Link here.

Small English shops braced for tax rate rises.

More than 1.5 million companies are set to receive their business rate bills in the next few days. But the Federation of Small Businesses (FSB) is warning that all companies will face sharp rises this year, with an average increase of 15.7%. It says shop owners in southeast England will be hardest hit. Business rates are the second or third highest item of expenditure for most small firms. Rateable valuations take place every five or six years. Currently rates are five times more expensive as a proportion of turnover than they are for large companies, according to the FSB. “The odds are already stacking up against small shops and we are concerned that some independent retailers will find it impossible to absorb these additional costs,” said FSB business rates chairman Roger Culcheth.

The recent revaluation of business premises by local authorities has led to a huge increase in the rateable value of shops, particularly in wealthy areas. The rateable value is based on the going rate for a particular area, irrespective of whether the business is doing well or making a profit. Calculated by the Valuation Office Agency (VOA), part of the Inland Revenue, the rateable value broadly represents the yearly rent the property could have been let for on the open market on a particular date.

Link here.


A new report that $88 billion has flowed out of Canada into tax havens has, predictably, renewed demands that Ottawa shut them down and force companies to pay their “fair” share of taxes. But that misses the point. There is nothing “fair” about the Candian tax system. Corporate Canada pours investment into offshore financial centers, some of which are tax havens, mainly because Canadian taxes are too high. The federal budget tabled in February failed to come to grips with this crucial issue.

To clear up a misconception, Canada has not been deprived of $88 billion in investment. What has happened is that Canadian assets in offshore financial centers have grown from $11 billion in 1990 to $88 billion in 2003. That represents about one-fifth of all Canadian investment abroad. These assets are equity and debt held abroad by Canadian enterprises and their value fluctuates not just with investment flows but with exchange rates, corporate reorganizations, changes in ownership and shifts to other forms of investment. The IMF identifies 42 jurisdictions as offshore financial centers. Canadian companies hold assets in 25 of them. They share these characteristics: They have a large number of financial institutions, most transactions are initiated abroad, most institutions are controlled by non-residents, and assets and liabilities are out of proportion to their domestic economies.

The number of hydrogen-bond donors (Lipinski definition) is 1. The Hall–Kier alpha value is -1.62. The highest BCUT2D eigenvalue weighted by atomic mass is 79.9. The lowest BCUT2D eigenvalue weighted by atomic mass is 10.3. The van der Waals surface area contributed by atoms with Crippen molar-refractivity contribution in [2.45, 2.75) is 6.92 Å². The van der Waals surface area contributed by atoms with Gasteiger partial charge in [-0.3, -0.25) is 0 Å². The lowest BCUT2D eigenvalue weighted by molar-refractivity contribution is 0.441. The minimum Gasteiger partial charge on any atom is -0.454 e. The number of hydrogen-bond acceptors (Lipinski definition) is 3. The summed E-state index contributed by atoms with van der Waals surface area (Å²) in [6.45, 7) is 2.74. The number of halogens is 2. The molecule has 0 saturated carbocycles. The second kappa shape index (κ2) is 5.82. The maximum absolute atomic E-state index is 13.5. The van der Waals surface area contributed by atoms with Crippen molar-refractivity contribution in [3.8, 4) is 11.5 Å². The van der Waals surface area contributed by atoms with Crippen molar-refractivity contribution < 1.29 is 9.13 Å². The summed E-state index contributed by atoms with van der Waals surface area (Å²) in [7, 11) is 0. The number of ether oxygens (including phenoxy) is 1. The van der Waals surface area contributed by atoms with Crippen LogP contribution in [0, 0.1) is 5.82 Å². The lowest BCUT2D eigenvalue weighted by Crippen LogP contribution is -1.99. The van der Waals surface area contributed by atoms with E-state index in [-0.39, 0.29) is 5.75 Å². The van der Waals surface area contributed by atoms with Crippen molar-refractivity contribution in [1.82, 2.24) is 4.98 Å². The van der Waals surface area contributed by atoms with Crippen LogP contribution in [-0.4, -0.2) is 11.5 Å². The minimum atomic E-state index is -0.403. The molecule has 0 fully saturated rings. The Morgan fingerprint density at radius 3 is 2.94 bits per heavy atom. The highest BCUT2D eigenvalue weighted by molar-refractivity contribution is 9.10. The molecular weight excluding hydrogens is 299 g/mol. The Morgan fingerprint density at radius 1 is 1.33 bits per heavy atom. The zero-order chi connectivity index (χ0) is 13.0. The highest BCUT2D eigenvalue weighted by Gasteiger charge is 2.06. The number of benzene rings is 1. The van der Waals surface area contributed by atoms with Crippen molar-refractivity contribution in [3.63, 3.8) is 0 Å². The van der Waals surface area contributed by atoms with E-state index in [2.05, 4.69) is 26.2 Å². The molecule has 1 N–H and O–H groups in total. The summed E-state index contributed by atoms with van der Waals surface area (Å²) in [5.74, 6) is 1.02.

The majority of offshore financial centers are working with the OECD to battle money laundering, improve transparency and eliminate harmful taxation policies. Canada has tax treaties with more than 80 countries. Canadian enterprises do not have investments in tax havens the OECD labels “uncooperative”, including Andorra, Liechtenstein, Monaco and the Marshall Islands. Among offshore financial centers, the largest growth in Canadian investment was in Barbados, Bermuda, the Cayman Islands, the Bahamas and – here is the surprise – Ireland. How did Ireland end up on the list of top recipients for Canadian investment? Simple. It introduced tax policies that acted as a magnet for foreign investment.

Unlike Caribbean countries that rely on financial services to support their economies, Ireland is a goods-and-services economy just like Canada. Ireland has revitalized itself with a competitive tax regime. There is no reason Canada cannot do the same. Canada has one of the highest corporate income tax rates in the industrialized world. The February budget promised to cut the rate from 21% to 19% by 2010, starting with a half-point drop in 2008. That is too little, too late. A more accurate measure of the tax load on Canadian business is the marginal effective tax rate, which is the amount of income and other capital-related taxes as a percentage of pre-tax profit. By this account, Canada ranks third highest, at 31.3%, of 20 countries studied by the C.D. Howe Institute. Ireland is among the lowest at 11.5%.

Link here.


Individual taxpayers failed to pay up to $353 billion in taxes in 2001, according to a study released yesterday by the I.R.S. The study examined the so-called tax gap, the difference between the amount of taxes owed by individual taxpayers and the amount collected. It was the agency’s first large study on the issue since 1988. The I.R.S. said the new study indicated that the tax gap was $312 billion to $353 billion. It did not explain the range of figures, which represent an increase from an earlier estimate of $312 billion owed.